The House That Jack Built is part sadistic twaddle, part von Trier self-reckoning

Cannes Palme d’Or winner Lars von Trier’s psychological horror The House That Jack Built follows the development of a highly intelligent serial killer (Matt Dillon) over the course of 12 years.

But don’t mistake this for a “serial killer movie”, says Aaron Yap, noting the film is perversely funny, and offers a warped lens of how von Trier sees himself—sadistic twaddle and all.

Haters gonna hate, and von Trier gonna von Trier as hard as he can. That should give you some gauge as to whether you should bail from The House That Jack Built right now. For this smugly self-aware, nonetheless arrestingly idiosyncratic, magnum-opus-wannabe finds the controversy-baiting poster boy of auteurist arthouse navel-gazing venturing further down the path of no return as his widening circle of detractors cry, not without good reason, “Don’t feed the troll!”.

Despite its numerous unpleasantries, occasionally conjuring echoes of Hannibal’s ornate grisliness, The House That Jack Built is not to be mistaken for a “serial killer movie”. I’ll be the first to admit that Matt Dillon is remarkably effective as a Dahmer/Bundy-type lunatic dubbed “Mr. Sophistication”. And for those who can adjust their taste bearings to accommodate, this is definitely von Trier’s most perversely funny movie in a long while. But it’s impossible to watch all of this detached from the warped lens of how von Trier sees himself, and how he thinks the world sees him.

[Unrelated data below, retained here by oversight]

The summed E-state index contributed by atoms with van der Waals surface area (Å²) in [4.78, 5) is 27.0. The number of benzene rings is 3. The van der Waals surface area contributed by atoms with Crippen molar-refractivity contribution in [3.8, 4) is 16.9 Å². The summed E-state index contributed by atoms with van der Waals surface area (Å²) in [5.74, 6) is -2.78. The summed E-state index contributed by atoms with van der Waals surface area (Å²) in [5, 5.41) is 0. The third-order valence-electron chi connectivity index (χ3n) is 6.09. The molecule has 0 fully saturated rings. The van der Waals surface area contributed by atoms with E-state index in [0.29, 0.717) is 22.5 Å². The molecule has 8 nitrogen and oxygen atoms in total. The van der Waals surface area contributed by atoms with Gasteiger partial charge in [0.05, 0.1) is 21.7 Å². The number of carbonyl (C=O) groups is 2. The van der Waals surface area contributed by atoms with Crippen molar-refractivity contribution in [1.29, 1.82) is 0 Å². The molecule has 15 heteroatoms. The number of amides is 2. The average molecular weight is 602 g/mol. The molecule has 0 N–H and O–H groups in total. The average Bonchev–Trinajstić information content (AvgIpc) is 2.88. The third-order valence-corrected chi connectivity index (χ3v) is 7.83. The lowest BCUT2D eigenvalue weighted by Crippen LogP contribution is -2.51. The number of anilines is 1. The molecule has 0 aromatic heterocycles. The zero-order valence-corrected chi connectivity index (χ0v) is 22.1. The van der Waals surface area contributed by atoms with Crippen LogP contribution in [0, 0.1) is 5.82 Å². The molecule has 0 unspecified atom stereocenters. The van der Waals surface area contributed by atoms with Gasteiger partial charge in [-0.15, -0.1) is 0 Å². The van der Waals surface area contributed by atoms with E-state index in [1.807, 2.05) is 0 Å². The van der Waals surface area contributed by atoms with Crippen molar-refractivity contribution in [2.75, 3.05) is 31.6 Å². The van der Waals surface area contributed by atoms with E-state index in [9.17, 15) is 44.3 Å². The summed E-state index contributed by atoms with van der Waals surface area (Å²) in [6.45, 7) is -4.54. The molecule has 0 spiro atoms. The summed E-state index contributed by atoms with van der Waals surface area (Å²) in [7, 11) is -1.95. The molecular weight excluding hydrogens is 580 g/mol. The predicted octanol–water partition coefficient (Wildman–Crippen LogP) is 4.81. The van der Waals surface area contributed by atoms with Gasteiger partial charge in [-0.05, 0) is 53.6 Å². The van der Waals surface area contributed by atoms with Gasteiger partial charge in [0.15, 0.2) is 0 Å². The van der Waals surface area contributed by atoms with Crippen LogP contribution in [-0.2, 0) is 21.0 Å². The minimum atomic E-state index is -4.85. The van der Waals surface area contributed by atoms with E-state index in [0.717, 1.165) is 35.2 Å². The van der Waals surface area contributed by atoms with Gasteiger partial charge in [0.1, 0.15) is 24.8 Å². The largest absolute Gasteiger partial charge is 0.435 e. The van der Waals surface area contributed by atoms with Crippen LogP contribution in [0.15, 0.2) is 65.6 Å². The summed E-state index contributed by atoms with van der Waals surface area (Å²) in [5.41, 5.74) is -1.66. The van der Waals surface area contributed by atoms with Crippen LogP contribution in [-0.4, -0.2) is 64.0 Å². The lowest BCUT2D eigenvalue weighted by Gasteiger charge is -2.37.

Part maddening apologia, part droning art/history lecture, the film is prone to philosophical longueurs, often guided by Dillion’s off-screen dialogue with an unseen man named Verge (Bruno Ganz). In between indefensible bouts of cruelty, there’s much waffling on about the freedoms of artistic creation, the value of icons, the differences between an engineer and an architect and so forth.

In other words, the same sadistic twaddle we’ve come to love and hate from the man? Perhaps so. But it’s also the most purposefully diabolical act of self-reckoning von Trier’s ever committed to. The House That Jack Built is like Buffalo Bill wearing the transcendental skin of Tarkovsky, staring into an infernal chasm of his own making.